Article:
COM 525. Communication Training & Development. 3 Hours

No description available.

COM 526. Communication Consulting. 3 Hours

No description available.

COM 530. Development of Mass Media. 3 Hours

History and analysis of the development and interdependence of mass media, print and electronic. Emphasis on its role and responsibility in political and economic progress of the U.S.

COM 531. Directed Study of Communication. 1-3 Hours

An intensive study of a specialized area of communication selected through consultation with the instructor. Permission. May be repeated for up to six semester hours.

COM 536. Theories & Models of Communication. 3 Hours

Survey and analysis of current theories and models of communication. Required course for all communication graduate students.

COM 537. Conflict Management. 3 Hours

An analysis of the role of communication in the process of conflict, with special emphasis on communication strategies for managing conflict. Special focus on types of conflict, conflict contexts, power, and communication style.

COM 543. Health Campaigns. 3 Hours

A focus on how to design and implement campaigns to prevent and discourage unhealthy behaviors in message receivers. Prerequisite(s): Graduate status.

COM 546. Online & Digital Public Relations. 3 Hours

This course provides a comprehensive examination of the strategic use of online, mobile and social media tools in public relations practice.

COM 547. Seminar in Health Communications. 3 Hours

An examination of communication theory and research related to health care. Issues include reassurance, the role of the patient, interviews, health organizations, the media and health, compliance, providing explanations, and health care professions frequently neglected.

COM 555. Public Relations. 3 Hours

Focuses on the theoretical principles behind the current-day practice of public relations. Special emphasis on public opinion, diffusion, persuasion, problem analysis, and audience assessment within the PR context.

COM 561. Corporate Public Relations. 3 Hours

This course provides a comprehensive foundation on corporate public relations – a management function that offers a framework for the effective coordination of all internal and external relations with employees and stakeholders for the overall purpose of establishing and maintaining mutually beneficial relationships.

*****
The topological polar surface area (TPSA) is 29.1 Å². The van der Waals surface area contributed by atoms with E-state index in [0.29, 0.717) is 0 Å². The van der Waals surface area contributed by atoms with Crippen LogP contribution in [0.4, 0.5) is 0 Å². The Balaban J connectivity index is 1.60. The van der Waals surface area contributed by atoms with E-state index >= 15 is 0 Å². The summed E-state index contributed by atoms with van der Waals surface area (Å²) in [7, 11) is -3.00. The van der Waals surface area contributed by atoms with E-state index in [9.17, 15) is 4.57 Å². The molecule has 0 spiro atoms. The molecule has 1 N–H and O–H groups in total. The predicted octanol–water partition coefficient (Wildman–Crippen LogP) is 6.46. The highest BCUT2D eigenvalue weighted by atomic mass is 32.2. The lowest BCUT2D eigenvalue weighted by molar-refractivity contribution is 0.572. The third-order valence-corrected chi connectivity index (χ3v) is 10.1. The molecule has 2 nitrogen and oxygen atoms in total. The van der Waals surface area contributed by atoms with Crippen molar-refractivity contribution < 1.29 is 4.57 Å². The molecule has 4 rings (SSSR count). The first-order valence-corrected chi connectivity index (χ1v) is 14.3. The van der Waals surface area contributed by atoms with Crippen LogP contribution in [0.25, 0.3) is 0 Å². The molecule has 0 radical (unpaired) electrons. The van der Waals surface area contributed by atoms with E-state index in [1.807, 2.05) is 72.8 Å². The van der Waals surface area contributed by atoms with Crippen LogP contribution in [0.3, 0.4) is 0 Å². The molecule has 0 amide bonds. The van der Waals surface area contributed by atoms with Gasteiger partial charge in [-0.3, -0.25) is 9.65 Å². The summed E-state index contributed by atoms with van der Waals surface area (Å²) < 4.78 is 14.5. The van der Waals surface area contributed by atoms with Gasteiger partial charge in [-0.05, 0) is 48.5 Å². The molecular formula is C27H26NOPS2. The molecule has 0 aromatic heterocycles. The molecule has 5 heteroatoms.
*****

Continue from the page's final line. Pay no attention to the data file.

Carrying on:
COM 562. Topics in Communication. 3 Hours

Selected topics in communication, for example: argumentation, listening, law and the news media, historical and contemporary public address and criticism. Repeated when topic and instructor change.

COM 564. Public Relations in International Contexts. 3 Hours

Examination of effective public relations practices in international contexts. Analysis and evaluation of real cases to investigate effective strategies for different countries and organizational settings.

COM 571. Mass Communication Processes & Effects. 3 Hours

An examination of the historical and current research as it relates to our understanding of the processes and effects of mass communication.

COM 572. Communication for Health Professionals. 3 Hours

This course integrates communication theory, research and practice with fundamental principles of health care delivery to facilitate the development of communication skills for future care providers and communication professionals.

COM 598. Thesis. 3 Hours

Thesis.

COM 599. Thesis. 3 Hours

Thesis.

COM 617. Organizational Rhetoric & Symbolism. 3 Hours

No description available.

COM 620. Election Campaign Communication. 3 Hours

Survey of communication research and theories concerning election campaign communication including candidates, voters and the media. Analysis of campaign communication including development of appropriate research methodologies.

COM 622. Propaganda Analysis. 3 Hours

An examination of the foundations of modern propaganda analysis. Topics include classical rhetorical contributions to argumentative analysis; historical development of propaganda; points of propaganda analysis. Special emphasis on modern mediated propaganda from World War I to the present.

COM 630. International Communication. 3 Hours

Discussion of current issues in international communication. Possible topics include international news flow, globalization of mass media, communication and development, comparative mass media, mass media in political revolutions, democracy and terrorism.